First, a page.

Know what you are doing. You are the home teacher. To learn what you should be doing at home with your child, ask the teacher. Take notes or tape the lesson.

Be in charge. The secret to successful practicing is that the parent must be in charge to a greater or lesser degree depending on the child’s age.

Focus on what is right. Tell children what they are doing well. Parents often ask if they can help their children successfully if they are not musicians them-selves. Actually, non-musician parents often have a much easier time than musician parents. Musicians are trained to find mistakes so that they can correct them, while people who are not musicians tend to hear the music and not the mistakes.

Stay positive. Be of good cheer. Avoid statements like, “You’re not even trying,” “That’s terrible,” or, “You’re just trying to irritate me!” If you feel something hurtful coming, put your hand over your mouth. Do not say something that could destroy weeks of positive growth.

Remember the power of praise. Praise always accomplishes more than criticism. Sometimes it is not just praise but acknowledgment. Acknowledge what the child is doing. Keep a running list of all the wonderful things that your child does. If your child is just starting to read, make the list in large print so the child can read for himself all the things that he did well.

Give rewards. From the beginning, try to establish the desire and pattern of practice. You don’t have to always give rewards, but if you do at certain times, you’ll find that you will get good work from your child. Austin, our six-year-old grandson, will work hard for shiny pennies, which we call “gold coins.” I sometimes give him one for everything he does well in a practice session.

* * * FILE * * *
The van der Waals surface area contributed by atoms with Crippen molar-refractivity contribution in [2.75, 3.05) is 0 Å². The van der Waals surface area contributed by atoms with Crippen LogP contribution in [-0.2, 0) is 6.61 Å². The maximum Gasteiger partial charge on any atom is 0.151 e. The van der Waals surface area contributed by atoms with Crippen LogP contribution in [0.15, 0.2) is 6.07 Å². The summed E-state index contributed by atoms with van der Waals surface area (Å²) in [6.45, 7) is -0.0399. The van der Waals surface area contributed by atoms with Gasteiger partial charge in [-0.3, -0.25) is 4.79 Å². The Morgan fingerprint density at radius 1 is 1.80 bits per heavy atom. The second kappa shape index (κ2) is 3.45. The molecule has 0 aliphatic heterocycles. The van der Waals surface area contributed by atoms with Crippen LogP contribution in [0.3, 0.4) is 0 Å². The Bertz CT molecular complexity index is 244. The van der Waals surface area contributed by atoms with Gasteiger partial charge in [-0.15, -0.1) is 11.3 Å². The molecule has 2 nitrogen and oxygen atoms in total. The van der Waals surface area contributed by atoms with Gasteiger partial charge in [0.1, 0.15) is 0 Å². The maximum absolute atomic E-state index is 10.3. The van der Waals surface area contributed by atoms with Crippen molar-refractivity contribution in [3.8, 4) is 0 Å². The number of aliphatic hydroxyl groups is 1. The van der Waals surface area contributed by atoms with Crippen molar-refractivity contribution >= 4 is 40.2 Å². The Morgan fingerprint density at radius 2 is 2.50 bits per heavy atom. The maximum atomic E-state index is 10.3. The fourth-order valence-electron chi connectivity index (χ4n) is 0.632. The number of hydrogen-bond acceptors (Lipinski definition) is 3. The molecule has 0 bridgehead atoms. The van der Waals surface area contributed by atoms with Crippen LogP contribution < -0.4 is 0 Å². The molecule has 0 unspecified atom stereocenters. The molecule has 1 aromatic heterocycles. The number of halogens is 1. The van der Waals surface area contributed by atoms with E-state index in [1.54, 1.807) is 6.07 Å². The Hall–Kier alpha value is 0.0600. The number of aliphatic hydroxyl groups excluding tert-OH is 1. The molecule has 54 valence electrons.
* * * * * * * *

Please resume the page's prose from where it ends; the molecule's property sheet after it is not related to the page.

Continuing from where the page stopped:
Consider listening part of practicing. Listening makes the practicing and learning easy. Put your child to bed every night with a tape of the next piece. He will be able to learn the notes to that piece very rapidly, and all you will have to do is show him the bowings. If you are in a time crunch, and simply can’t practice one day, listen. If you have to choose between practicing and listening, listen. If you go on a camping trip and you can’t take the violin, take the tape player and listen.

Give projects and assignments. Deadlines and performances are very motivational. A performance could be just making a video or audio tape for the grandparents, or playing over the telephone. Get children to play as much as they possibly can.

Review every day. Most of my students have a review chart. When they are more advanced, they may do three pieces from each book or they may do one book a day. The students at the end of Book 2 should play all of the pieces in Book 2 every day. This may mean two practice sessions. If your child is in Book 1, he should be practicing all of the pieces in Book 1 every day.

Play review games. Children love “Lucky Dip.” Write cards with the names of all the pieces that the children play and put them in a box. The children draw the name of a piece of music from the box, and play the piece. Or have your child play along with the CD.

Divide practice sessions in approximate thirds: one-third review, one-third preview, and one-third polishing. Polishing means working on the last three pieces and getting those so that they are performance ready.

Help older children find time to practice. One of the best things you can do is to excuse your teenager from some household tasks in exchange for practicing. Make it easy for them.
This is a very special time that you have with your children. You have your child one-on-one during practice. Sometimes that is the only time that a parent and child have alone together. Treasure your children and their accomplishments. Be understanding, encouraging and loving and I promise you that you will have success beyond anything you could have ever imagined!

Excerpted from a talk given to parents of the Greenville Suzuki Association, November 1999.